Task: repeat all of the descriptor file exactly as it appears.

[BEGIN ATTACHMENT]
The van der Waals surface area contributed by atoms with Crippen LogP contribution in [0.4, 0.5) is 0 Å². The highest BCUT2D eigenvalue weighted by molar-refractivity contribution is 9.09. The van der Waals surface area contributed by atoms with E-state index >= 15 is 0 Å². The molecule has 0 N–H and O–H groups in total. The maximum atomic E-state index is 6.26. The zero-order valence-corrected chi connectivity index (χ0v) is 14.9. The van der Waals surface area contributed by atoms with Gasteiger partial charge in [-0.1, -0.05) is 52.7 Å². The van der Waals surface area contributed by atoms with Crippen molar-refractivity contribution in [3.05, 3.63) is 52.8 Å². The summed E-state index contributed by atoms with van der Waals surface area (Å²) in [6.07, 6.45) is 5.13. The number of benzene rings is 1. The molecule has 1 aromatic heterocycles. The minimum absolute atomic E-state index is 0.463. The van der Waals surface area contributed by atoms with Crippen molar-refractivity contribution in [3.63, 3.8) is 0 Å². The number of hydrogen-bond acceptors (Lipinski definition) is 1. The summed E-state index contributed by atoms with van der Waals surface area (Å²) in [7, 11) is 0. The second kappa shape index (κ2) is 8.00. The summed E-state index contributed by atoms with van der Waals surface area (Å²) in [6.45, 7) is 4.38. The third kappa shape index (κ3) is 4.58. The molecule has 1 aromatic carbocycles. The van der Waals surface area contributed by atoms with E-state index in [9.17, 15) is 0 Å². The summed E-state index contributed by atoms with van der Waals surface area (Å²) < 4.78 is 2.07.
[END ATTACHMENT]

The van der Waals surface area contributed by atoms with Crippen LogP contribution in [0.4, 0.5) is 0 Å². The highest BCUT2D eigenvalue weighted by molar-refractivity contribution is 9.09. The van der Waals surface area contributed by atoms with E-state index >= 15 is 0 Å². The molecule has 0 N–H and O–H groups in total. The maximum atomic E-state index is 6.26. The zero-order valence-corrected chi connectivity index (χ0v) is 14.9. The van der Waals surface area contributed by atoms with Gasteiger partial charge in [-0.1, -0.05) is 52.7 Å². The van der Waals surface area contributed by atoms with Crippen molar-refractivity contribution in [3.05, 3.63) is 52.8 Å². The summed E-state index contributed by atoms with van der Waals surface area (Å²) in [6.07, 6.45) is 5.13. The number of benzene rings is 1. The molecule has 1 aromatic heterocycles. The minimum absolute atomic E-state index is 0.463. The van der Waals surface area contributed by atoms with Crippen molar-refractivity contribution in [3.63, 3.8) is 0 Å². The number of hydrogen-bond acceptors (Lipinski definition) is 1. The summed E-state index contributed by atoms with van der Waals surface area (Å²) in [7, 11) is 0. The second kappa shape index (κ2) is 8.00. The summed E-state index contributed by atoms with van der Waals surface area (Å²) in [6.45, 7) is 4.38. The third kappa shape index (κ3) is 4.58. The molecule has 1 aromatic carbocycles. The van der Waals surface area contributed by atoms with E-state index in [9.17, 15) is 0 Å². The summed E-state index contributed by atoms with van der Waals surface area (Å²) < 4.78 is 2.07.